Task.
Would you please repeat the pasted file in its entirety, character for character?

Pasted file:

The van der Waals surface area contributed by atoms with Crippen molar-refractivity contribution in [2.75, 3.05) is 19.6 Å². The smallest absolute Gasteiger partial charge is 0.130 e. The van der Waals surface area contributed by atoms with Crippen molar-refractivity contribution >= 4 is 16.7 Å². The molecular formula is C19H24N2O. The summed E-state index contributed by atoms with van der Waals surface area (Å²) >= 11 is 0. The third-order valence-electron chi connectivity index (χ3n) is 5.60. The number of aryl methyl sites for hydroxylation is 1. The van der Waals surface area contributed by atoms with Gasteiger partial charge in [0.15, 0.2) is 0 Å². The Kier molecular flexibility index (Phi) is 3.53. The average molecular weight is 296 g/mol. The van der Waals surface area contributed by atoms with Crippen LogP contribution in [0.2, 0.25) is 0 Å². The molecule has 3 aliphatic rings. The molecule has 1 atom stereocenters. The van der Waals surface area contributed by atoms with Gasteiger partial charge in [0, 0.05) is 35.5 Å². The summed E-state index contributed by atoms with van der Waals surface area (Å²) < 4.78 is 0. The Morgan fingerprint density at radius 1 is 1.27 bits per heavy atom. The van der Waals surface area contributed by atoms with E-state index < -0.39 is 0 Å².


The van der Waals surface area contributed by atoms with Crippen molar-refractivity contribution in [2.75, 3.05) is 19.6 Å². The smallest absolute Gasteiger partial charge is 0.130 e. The van der Waals surface area contributed by atoms with Crippen molar-refractivity contribution >= 4 is 16.7 Å². The molecular formula is C19H24N2O. The summed E-state index contributed by atoms with van der Waals surface area (Å²) >= 11 is 0. The third-order valence-electron chi connectivity index (χ3n) is 5.60. The number of aryl methyl sites for hydroxylation is 1. The van der Waals surface area contributed by atoms with Gasteiger partial charge in [0.15, 0.2) is 0 Å². The Kier molecular flexibility index (Phi) is 3.53. The average molecular weight is 296 g/mol. The van der Waals surface area contributed by atoms with Crippen LogP contribution in [0.2, 0.25) is 0 Å². The molecule has 3 aliphatic rings. The molecule has 1 atom stereocenters. The van der Waals surface area contributed by atoms with Gasteiger partial charge in [0, 0.05) is 35.5 Å². The summed E-state index contributed by atoms with van der Waals surface area (Å²) < 4.78 is 0. The Morgan fingerprint density at radius 1 is 1.27 bits per heavy atom. The van der Waals surface area contributed by atoms with E-state index < -0.39 is 0 Å².